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Frequently Asked Questions

The life of a sputter target is typically quantified in terms of units of power and time, like kilowatt/hours. For a target being sputtered at 500 watts for a total duty cycle of 100 hours that’s 50 kilowatt/hours. Target life is also a function of the sputter yield of the material or how many target atoms are ejected for each gas ion (typically argon) that strikes the surface. For example when an argon ion with a mass of 39.948, hits a light material, like carbon, with an atomic mass of 12.01, about 3 carbon atoms are ejected. For materials like platinum with an atomic mass of 195.09, nearly 5 argon ions have to strike the target to get one platinum atom out (Ref 1).

Other factors that affect sputter yield include the bias voltage used to accelerate the argon ion to the target surface and the incident angle of the collision. In addition, there are big differences in sputter yield for metals verses oxides. Typically oxides will last many more kilowatt/hours than metals like aluminum.

One of our resident thin film deposition experts, Rob Belan, recommends that a target be replaced when the trench depth of the race track is ¾ of the total target thickness. For a ¼″ thick target there will be 0.062″ of material remaining at the bottom of the trench. He adds that if you are particularly careful you may be able to sputter the trench to a thickness of 0.031″, but beyond that you are risking a complete burn through.

A handy online calculator for sputter yield can be found at TU Wein’s Institute fur Angewandte Physik. I’m not sure how accurate it is, but it does list out several single element metals and their yields:

For a list of sputter yields using other ions, such as xenon and neon, there is an expansive data base on the web site of the National Physical Laboratory. Their data base also includes sputter yields at various powers (Ref 2).

So to determine when it is time to change out a sputter target you will need to have a depth gauge, either digital or dial. Check the depth of the trench in the race track after every deposition until you get a feel for the number of kilowatt/hours it takes to thin the target out to 25% of its original thickness (Ref 3). For those looking for an in-situ, real time method for measuring target thickness during sputtering, check out the 2007 publication from Alex Leybovich of TOSOH SMD who used ultrasonic time of flight measurements to monitor the health of sputter targets and target bonding during thin film depositions (Ref 4).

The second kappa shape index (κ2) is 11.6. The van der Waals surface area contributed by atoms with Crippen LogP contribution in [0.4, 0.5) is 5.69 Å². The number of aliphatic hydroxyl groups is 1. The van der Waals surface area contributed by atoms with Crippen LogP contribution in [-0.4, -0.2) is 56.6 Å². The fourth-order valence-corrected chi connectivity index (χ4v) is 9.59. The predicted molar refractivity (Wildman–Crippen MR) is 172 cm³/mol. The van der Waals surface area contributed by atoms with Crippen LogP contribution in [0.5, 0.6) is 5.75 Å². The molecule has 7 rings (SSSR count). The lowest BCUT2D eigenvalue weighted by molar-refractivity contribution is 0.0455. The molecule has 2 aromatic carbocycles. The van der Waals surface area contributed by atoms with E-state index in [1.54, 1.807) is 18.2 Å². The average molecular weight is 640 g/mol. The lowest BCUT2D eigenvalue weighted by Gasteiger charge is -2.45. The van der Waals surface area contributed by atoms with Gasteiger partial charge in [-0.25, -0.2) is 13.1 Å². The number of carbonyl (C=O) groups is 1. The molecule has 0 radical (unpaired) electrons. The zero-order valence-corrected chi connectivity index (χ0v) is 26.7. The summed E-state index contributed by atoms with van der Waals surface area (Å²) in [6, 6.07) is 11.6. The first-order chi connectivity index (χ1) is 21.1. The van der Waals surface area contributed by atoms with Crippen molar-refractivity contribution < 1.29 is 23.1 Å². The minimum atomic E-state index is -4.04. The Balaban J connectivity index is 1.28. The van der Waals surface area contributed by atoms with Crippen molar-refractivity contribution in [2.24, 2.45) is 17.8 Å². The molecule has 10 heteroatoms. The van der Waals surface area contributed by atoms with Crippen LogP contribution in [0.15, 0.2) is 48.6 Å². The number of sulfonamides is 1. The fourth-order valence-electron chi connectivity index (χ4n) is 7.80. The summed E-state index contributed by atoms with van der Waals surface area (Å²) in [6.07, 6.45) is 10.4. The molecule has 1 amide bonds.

1. Argonne National Laboratory, “Noble Gas Sputtering Calculations using TRIM,”
2. National Physical Laboratory of the UK,
3. MSC Direct,|dc&pcrid=73667346999721&utm_source=bing&utm_medium=cpc&utm_campaign=New%20-%20Measuring%20%26%20Inspecting%20-%20Product%20-%20PPC%20-%20Exact&utm_term=depth%20gauge&utm_content=Depth%20Gages
4. In-situ real time sputtering source health monitoring using ultrasonics, Alex Leybovich, TOSOH SMD, Grove City, OH, 2007,

Category: Deposition Equipment

Sub-Category: Sputtering Targets

Related Topics: Sputtering, Process

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Contact Us - Frequently Asked Questions - Sputtering is a very flexible thin film deposition technique but sputtering through the target and into the cathode cooling plate can ruin your day. So how do you know when to change out a sputter target?